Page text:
New evidence has emerged showing that a local company registered in a tax haven, the British Virgin Islands, by the name Excel Magic International Ltd, owns a substantial stake in the Chinese company the government intends to give rights and control over nearly 90 per cent of television audiences under the digital migration programme.
The new development has introduced a new twist to the raging controversy surrounding digital migration because until recently, the Communications Authority of Kenya has been publicly stating — and on record — that Pan Africa Network Group (Pang) Kenya was a wholly-owned Chinese company.
With Excel Magic International registered in the British Virgin Islands, where laws allow the owners of companies to conceal their identities, it is difficult to know the local partners of the Chinese company.
According to records from the company registry, Excel Magic International, whose shareholding is described as Kenyan, owns 2,500 shares of the 37,500 shares in Pang, which was registered in Kenya on March 4, 2011.
Observers will be quick to draw parallels with the shadowy company, Mobitelea Ventures Ltd, which came to the public limelight in 2006.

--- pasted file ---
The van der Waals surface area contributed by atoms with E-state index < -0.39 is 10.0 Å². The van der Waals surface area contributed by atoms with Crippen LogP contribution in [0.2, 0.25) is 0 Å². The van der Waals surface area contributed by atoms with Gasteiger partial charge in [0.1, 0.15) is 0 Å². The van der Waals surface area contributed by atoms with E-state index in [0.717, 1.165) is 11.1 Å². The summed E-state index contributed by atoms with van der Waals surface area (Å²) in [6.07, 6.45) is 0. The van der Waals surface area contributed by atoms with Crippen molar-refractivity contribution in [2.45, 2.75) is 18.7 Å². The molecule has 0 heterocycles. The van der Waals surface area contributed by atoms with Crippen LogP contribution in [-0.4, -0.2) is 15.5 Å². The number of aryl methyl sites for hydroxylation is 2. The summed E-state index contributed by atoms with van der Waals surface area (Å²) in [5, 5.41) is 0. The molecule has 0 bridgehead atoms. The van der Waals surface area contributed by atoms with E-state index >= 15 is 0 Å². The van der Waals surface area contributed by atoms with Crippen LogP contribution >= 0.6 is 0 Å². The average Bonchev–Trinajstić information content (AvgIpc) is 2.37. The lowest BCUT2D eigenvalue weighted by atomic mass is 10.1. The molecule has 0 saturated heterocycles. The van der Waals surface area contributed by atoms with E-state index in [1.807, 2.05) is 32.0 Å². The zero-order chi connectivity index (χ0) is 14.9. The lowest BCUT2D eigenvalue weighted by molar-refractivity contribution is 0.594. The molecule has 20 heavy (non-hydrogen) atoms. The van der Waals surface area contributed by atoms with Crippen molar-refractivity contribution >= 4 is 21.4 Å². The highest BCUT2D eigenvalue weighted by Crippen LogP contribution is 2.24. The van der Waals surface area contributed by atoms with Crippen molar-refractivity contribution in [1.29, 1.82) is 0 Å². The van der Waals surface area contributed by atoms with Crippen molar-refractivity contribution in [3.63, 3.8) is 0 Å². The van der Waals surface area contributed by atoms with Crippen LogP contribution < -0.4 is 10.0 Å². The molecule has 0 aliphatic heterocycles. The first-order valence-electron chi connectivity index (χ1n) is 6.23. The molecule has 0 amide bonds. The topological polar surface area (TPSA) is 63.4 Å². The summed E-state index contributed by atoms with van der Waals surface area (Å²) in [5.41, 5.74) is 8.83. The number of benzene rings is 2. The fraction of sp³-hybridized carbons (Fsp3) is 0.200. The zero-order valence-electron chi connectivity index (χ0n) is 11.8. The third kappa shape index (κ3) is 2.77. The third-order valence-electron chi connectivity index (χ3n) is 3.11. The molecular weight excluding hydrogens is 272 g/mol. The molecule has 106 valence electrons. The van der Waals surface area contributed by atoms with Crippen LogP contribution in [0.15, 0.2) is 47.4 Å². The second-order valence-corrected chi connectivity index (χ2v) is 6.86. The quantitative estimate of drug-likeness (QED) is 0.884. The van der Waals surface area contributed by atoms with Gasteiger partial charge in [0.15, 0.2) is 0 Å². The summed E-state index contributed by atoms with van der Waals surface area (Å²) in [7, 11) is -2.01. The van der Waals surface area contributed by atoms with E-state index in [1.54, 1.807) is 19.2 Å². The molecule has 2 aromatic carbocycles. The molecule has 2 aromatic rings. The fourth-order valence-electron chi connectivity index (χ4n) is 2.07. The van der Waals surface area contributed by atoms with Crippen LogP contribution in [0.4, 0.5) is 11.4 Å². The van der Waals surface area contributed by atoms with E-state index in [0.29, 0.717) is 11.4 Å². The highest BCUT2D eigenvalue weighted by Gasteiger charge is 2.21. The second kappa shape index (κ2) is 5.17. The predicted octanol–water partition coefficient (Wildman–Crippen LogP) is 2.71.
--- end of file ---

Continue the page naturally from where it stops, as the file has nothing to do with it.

It emerged that, as the country was going through a transition similar to digital migration — opening up the telecommunications space by introducing mobile telephones — members of the inner core of the regime of former President Daniel arap Moi had secretly negotiated with the UK foreign investors, Vodafone Plc, to acquire shares in Safaricom Ltd, which was at that point publicly owned.
It also emerged that Vodafone Kenya Ltd itself was owned through nominee companies belonging to a firm of lawyers.
To date, the true identities of the local owners of Mobitelea Ventures are not known.
Excel Magic International gives its address as OMC Chambers, Wickhams Road Town, Tortola.
According to information obtained by Daily Nation, Pang was registered in 2011 with a nominal capital of Sh4.1 million, with 500,000 shares valued at Sh82 each.
The company was the second to be awarded the Broadcast Signal Distributor licence by the communications regulator in October 2011, a few months after its registration.
Earlier, the government had given a licence to Signet Kenya, a company it jointly owns with state broadcaster KBC.
According to the CA, it has licensed 40 free-to-air channels on the digital platforms, with over 30 on Signet and eight on Pang.
Among the Pang shareholders is StarTimes China-Africa Digital Television Media Company, with 37,500 shares and Excel Magic International with its 2,500.
The company directors are named as Mr Xinxing Pang and Mr Shang Junqi, both based in Nairobi.
According to the company’s website, Pang has already begun the construction and rollout of its infrastructure.
So far, it has 13 clients on its platform, including GBS and Sayare.
The company says it has digital television projects in eight African countries.
Other countries have already questioned the capacity of StarTimes, the other shareholder of the company.
In Ghana for instance, the authorities last month announced that they had cancelled the digital migration deal with StarTimes.